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Security Blankets, 94.5th %ile Sentiment, And ‘The View’ From Nomura’s McElligott

Mega-cap tech blew the proverbial doors off last week when the companies which, together, make the difference between the S&P 500 being positive for the year or negative, reported quarterly results that were even more impressive on many metrics than bulls imagined.

That was good news for a market that lives and dies by just a handful of names. You’re Linus and mega-cap tech is your security (or “securities”) blanket.

And yet, as Nomura’s Charlie McElligott writes on Tuesday, US equities are increasingly “likely to ‘agitate'” and otherwise “trade sideways over the next month”, tech “safety blanket” or no.

The figure (above) shows Nomura’s SPX Sentiment Index which measures a variety of inputs, including breadth, RSI, vol, put/call, momentum and credit spreads. It’s sitting in the 94.5th %ile since 2004. McElligott notes that “backtests when at or above this level show we struggle and in aggregate go nowhere out 1 month in the S&P 500, before picking up and rallying again out 3m-6m-12m”.

The good news (as noted here on Monday) is that we’re “deep” in long gamma territory, insulating equities from the kind of selling-begets-selling dynamic that’s exacerbated so many of the big directional moves witnessed over the past several years.

Looking out across systematic positioning, Nomura’s CTA model shows that overall (i.e., cross-asset) leverage is sitting in the 95th %ile. “This is a function of realized vol. compression growing the book to extremes”, McElligott writes, calling it a “standard ‘stability breeding instability’ setup”.

Again, that’s cross-asset exposure. Bond exposure is in the 99th %ile. Clearly, that’s a crowded trade which potentially sets the stage for a reversal in September, when a heavy IG calendar could help pressure yields higher/UST curves steeper, leading to an unwind in a variety of duration-sensitive equities expressions. That’s generally McElligott’s medium term view (for more, see “Nomura’s Charlie McElligott Outlines ‘The Largest Pain Trade In The World’”).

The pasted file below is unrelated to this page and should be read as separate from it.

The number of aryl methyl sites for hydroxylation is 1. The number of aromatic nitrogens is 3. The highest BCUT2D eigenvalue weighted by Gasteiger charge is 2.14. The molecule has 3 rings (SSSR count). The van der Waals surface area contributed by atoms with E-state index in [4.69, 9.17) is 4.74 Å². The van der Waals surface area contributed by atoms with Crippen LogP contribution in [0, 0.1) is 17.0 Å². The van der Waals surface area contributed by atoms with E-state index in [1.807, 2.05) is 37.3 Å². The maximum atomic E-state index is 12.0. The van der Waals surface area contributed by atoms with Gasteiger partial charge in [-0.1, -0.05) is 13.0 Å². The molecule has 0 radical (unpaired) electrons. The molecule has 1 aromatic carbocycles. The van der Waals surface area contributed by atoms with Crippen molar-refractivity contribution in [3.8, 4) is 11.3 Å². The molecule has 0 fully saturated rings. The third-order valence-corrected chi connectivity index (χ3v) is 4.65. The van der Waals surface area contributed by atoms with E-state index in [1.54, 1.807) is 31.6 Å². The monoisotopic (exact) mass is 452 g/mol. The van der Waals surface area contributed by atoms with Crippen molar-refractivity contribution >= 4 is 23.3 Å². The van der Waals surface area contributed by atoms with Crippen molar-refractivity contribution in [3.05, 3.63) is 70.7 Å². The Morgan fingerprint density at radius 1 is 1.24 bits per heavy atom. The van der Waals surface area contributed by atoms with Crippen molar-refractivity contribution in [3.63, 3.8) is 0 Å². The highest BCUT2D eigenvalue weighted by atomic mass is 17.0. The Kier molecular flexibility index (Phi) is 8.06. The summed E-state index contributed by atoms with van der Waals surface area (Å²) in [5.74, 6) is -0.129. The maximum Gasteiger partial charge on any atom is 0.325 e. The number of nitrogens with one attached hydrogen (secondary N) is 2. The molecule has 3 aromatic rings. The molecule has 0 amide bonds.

As a quick aside, Bloomberg’s Stephen Spratt on Tuesday notes that while the MOVE at record lows “implies a quiet period ahead… summer is a dangerous time to be short vol.”. He cites the election, geopolitical jostling, and seasonal trends both in liquidity and in rates vol. itself.  “Summer may be the time to chill out, but not so much in the rates vol. space”, he cautions.

Getting back to McElligott, CTA exposure in equities on Nomura’s model is in just the 42 %ile.

That said, signals for US small-caps, Japanese equities, and German stocks have flipped from neutral to varying degrees of “long”, and McElligott estimates some $110 billion of mechanical buying across global futures on Monday alone.

For risk parity, the longer look-back window means the worst days of the panic are “still embedded” (as Charlie puts it), which means gross exposure can’t rise — remember, “volatility is the exposure toggle”.

Vol.-control, on the other hand, has been mechanically adding exposure for quite a while, given the shorter “memory” (if you will) of the model.

“Our model looks at the max of either the 3m realized or 1m realized in SPX, so with the enormous compression under its own prior ‘weight’ and actually seeing 1m (now 12.7 vols) crash downward below 3m (22.7), the 3m trailing realized vol window is what is driving the allocation for vol.-control”, McElligott says.

And so, vol.-control has been a buyer since late June, when the truly horrific days of March started to drop out of the look-back. McElligott estimates some $31 billion in buying over the last month, but cautions that this bid from the vol.-control universe has faded, and could see incremental selling over the near-term depending on the conditions.

Ultimately, the above paints a mixed picture as stocks confront a somewhat daunting August seasonal.

You can draw your own conclusions, and, I suppose, take comfort in the greatest security blanket of them all — not tech, but rather the technocrats in the Eccles Building, who are now acting as America’s caretaker government.


 

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